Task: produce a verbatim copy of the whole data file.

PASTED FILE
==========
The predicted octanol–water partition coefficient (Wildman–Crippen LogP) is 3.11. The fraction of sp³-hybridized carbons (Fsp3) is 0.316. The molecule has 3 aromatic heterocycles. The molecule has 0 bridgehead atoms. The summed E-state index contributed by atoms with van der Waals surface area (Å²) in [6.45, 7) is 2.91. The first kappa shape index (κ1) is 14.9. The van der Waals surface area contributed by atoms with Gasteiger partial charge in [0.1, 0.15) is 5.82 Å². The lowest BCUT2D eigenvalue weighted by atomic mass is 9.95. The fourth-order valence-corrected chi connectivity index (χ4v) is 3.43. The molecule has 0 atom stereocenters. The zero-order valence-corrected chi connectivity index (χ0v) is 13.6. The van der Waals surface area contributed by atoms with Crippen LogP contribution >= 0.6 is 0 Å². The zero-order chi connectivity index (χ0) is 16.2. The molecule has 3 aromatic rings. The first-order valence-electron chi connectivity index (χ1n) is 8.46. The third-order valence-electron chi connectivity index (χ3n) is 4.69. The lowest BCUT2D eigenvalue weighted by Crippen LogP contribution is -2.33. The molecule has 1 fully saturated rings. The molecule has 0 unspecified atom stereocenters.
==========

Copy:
The predicted octanol–water partition coefficient (Wildman–Crippen LogP) is 3.11. The fraction of sp³-hybridized carbons (Fsp3) is 0.316. The molecule has 3 aromatic heterocycles. The molecule has 0 bridgehead atoms. The summed E-state index contributed by atoms with van der Waals surface area (Å²) in [6.45, 7) is 2.91. The first kappa shape index (κ1) is 14.9. The van der Waals surface area contributed by atoms with Gasteiger partial charge in [0.1, 0.15) is 5.82 Å². The lowest BCUT2D eigenvalue weighted by atomic mass is 9.95. The fourth-order valence-corrected chi connectivity index (χ4v) is 3.43. The molecule has 0 atom stereocenters. The zero-order valence-corrected chi connectivity index (χ0v) is 13.6. The van der Waals surface area contributed by atoms with Crippen LogP contribution >= 0.6 is 0 Å². The zero-order chi connectivity index (χ0) is 16.2. The molecule has 3 aromatic rings. The first-order valence-electron chi connectivity index (χ1n) is 8.46. The third-order valence-electron chi connectivity index (χ3n) is 4.69. The lowest BCUT2D eigenvalue weighted by Crippen LogP contribution is -2.33. The molecule has 1 fully saturated rings. The molecule has 0 unspecified atom stereocenters.